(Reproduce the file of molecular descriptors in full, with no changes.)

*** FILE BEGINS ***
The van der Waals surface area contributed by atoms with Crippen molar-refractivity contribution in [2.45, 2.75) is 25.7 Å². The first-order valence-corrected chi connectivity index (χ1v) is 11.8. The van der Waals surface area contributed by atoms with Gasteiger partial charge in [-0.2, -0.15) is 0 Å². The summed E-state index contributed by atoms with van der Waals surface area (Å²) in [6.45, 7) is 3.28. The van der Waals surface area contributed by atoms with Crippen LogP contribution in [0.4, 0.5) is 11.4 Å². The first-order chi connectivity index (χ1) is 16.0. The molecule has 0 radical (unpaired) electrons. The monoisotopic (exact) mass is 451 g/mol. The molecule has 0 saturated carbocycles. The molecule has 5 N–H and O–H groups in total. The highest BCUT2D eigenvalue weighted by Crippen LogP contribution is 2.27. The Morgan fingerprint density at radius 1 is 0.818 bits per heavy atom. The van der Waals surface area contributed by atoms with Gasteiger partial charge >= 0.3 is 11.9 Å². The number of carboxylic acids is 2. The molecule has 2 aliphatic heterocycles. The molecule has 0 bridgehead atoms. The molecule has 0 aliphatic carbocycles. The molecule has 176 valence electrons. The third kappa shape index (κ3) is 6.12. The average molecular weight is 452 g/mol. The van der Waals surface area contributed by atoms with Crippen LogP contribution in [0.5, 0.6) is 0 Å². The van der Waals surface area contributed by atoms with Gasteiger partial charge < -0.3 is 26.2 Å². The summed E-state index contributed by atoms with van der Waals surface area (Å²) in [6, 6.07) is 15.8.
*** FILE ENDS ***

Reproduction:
The van der Waals surface area contributed by atoms with Crippen molar-refractivity contribution in [2.45, 2.75) is 25.7 Å². The first-order valence-corrected chi connectivity index (χ1v) is 11.8. The van der Waals surface area contributed by atoms with Gasteiger partial charge in [-0.2, -0.15) is 0 Å². The summed E-state index contributed by atoms with van der Waals surface area (Å²) in [6.45, 7) is 3.28. The van der Waals surface area contributed by atoms with Crippen LogP contribution in [0.4, 0.5) is 11.4 Å². The first-order chi connectivity index (χ1) is 16.0. The molecule has 0 radical (unpaired) electrons. The monoisotopic (exact) mass is 451 g/mol. The molecule has 0 saturated carbocycles. The molecule has 5 N–H and O–H groups in total. The highest BCUT2D eigenvalue weighted by Crippen LogP contribution is 2.27. The Morgan fingerprint density at radius 1 is 0.818 bits per heavy atom. The van der Waals surface area contributed by atoms with Gasteiger partial charge >= 0.3 is 11.9 Å². The number of carboxylic acids is 2. The molecule has 2 aliphatic heterocycles. The molecule has 0 bridgehead atoms. The molecule has 0 aliphatic carbocycles. The molecule has 176 valence electrons. The third kappa shape index (κ3) is 6.12. The average molecular weight is 452 g/mol. The van der Waals surface area contributed by atoms with Crippen LogP contribution in [0.5, 0.6) is 0 Å². The van der Waals surface area contributed by atoms with Gasteiger partial charge < -0.3 is 26.2 Å². The summed E-state index contributed by atoms with van der Waals surface area (Å²) in [6, 6.07) is 15.8.